tissue augmentation

Keep in mind that an FGG is utilized for those patients who have low smile lines, in cases where the color of the FGG would not compromise the aesthetic look of the implant site, and also when an extensive soft tissue augmentation intervention is desired.

Subepithelial connective tissue grafts are also utilized successfully for the management of the soft tissue defects and also for augmenting the contours of the alveolar ridge. Many of the procedures in which SCTG are used, can be performed directly tp the peri-implant soft tissue management and aesthetic optimization. In all cases, where they are properly utilized and are indicated, can provide significant gains and ensure stable condition in the soft tissue volume and contour. This will definitely contribute to a successful and the same time aesthetic management of the implant sites.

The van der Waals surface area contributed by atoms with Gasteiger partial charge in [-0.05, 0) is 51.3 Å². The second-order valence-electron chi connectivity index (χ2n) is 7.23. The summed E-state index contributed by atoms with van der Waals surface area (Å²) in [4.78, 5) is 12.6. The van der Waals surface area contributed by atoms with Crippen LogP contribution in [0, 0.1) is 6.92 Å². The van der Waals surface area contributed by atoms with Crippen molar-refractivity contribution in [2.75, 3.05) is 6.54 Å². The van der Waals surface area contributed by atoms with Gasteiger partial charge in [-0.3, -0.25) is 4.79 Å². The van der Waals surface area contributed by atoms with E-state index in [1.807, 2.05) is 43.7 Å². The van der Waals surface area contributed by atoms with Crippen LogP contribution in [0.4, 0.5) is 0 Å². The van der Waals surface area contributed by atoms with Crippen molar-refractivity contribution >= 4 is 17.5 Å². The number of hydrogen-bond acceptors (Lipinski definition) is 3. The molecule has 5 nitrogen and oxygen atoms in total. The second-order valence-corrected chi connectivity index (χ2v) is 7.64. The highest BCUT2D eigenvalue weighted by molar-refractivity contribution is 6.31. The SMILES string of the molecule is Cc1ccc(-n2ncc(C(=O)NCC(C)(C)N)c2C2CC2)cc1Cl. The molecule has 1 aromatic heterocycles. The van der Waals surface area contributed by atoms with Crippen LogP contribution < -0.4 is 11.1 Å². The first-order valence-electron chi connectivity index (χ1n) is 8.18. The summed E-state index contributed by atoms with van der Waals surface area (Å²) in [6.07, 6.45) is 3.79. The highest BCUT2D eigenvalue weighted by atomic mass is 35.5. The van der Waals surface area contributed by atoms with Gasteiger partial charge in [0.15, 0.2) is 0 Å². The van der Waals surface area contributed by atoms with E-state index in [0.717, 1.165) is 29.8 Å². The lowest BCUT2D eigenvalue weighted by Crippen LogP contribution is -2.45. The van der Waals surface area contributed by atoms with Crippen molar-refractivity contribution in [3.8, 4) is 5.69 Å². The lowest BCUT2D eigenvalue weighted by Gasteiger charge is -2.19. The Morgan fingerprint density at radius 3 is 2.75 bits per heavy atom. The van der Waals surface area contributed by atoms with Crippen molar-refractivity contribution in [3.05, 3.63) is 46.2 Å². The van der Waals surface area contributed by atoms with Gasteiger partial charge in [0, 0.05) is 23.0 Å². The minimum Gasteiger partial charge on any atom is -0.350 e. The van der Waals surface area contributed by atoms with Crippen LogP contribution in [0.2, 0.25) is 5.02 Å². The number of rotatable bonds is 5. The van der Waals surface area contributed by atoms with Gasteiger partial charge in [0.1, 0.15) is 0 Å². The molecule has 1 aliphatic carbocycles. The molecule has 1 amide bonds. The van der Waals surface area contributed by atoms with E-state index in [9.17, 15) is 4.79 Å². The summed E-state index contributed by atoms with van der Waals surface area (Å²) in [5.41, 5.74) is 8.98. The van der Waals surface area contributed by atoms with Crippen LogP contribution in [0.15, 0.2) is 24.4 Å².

It is very important that all implantologists determine the present satiation of each patient individually. They should carefully consider the outcome of the surgical procedures and their timing in order to achieve a perfect and acceptable result. The implant specialist should notice the prime condition of the soft and the hard tissue architecture and later decide if hard or soft tissue augmentation procedures are necessary prior to the insertion of the dental implants. If the implant specialist confirms these interventions he should think which technique is the most appropriate. According to literature and the experience of the implantologists around the world, an autogenous graft material is a great treatment option for augmentation of the hard tissue especially when there is not a sufficient bone. Another important thing to consider is that the usages of block grafts which are taken from the mandibular symphysis are of the ramus are a great idea especially a large quantity of graft material is needed. In a proper relation to the timing for the implant insertion, the working protocol should follow the guidelines found in the literature and the final decision should be given for each patient on an individual basis.